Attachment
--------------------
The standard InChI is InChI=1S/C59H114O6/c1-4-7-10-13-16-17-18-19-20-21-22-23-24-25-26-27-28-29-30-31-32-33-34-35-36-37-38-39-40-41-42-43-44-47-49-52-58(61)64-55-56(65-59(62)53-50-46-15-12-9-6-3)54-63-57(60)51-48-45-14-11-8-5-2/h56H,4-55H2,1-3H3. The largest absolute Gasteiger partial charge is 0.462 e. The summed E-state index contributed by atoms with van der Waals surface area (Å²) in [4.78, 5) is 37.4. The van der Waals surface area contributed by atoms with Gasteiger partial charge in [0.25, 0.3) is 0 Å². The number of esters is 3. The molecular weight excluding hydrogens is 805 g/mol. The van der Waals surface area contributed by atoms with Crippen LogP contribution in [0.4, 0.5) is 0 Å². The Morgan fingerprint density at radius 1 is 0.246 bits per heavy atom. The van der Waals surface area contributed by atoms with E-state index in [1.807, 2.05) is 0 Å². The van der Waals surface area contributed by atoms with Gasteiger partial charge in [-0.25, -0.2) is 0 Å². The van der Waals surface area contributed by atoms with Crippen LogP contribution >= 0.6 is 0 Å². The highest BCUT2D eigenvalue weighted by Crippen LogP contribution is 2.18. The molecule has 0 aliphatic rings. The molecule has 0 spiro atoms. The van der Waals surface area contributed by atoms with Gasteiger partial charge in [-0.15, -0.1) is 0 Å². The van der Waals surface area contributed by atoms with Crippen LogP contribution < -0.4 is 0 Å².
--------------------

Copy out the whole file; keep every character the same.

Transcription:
The standard InChI is InChI=1S/C59H114O6/c1-4-7-10-13-16-17-18-19-20-21-22-23-24-25-26-27-28-29-30-31-32-33-34-35-36-37-38-39-40-41-42-43-44-47-49-52-58(61)64-55-56(65-59(62)53-50-46-15-12-9-6-3)54-63-57(60)51-48-45-14-11-8-5-2/h56H,4-55H2,1-3H3. The largest absolute Gasteiger partial charge is 0.462 e. The summed E-state index contributed by atoms with van der Waals surface area (Å²) in [4.78, 5) is 37.4. The van der Waals surface area contributed by atoms with Gasteiger partial charge in [0.25, 0.3) is 0 Å². The number of esters is 3. The molecular weight excluding hydrogens is 805 g/mol. The van der Waals surface area contributed by atoms with Crippen LogP contribution in [0.4, 0.5) is 0 Å². The Morgan fingerprint density at radius 1 is 0.246 bits per heavy atom. The van der Waals surface area contributed by atoms with E-state index in [1.807, 2.05) is 0 Å². The van der Waals surface area contributed by atoms with Gasteiger partial charge in [-0.25, -0.2) is 0 Å². The van der Waals surface area contributed by atoms with Crippen LogP contribution >= 0.6 is 0 Å². The highest BCUT2D eigenvalue weighted by Crippen LogP contribution is 2.18. The molecule has 0 aliphatic rings. The molecule has 0 spiro atoms. The van der Waals surface area contributed by atoms with Gasteiger partial charge in [-0.15, -0.1) is 0 Å². The van der Waals surface area contributed by atoms with Crippen LogP contribution < -0.4 is 0 Å².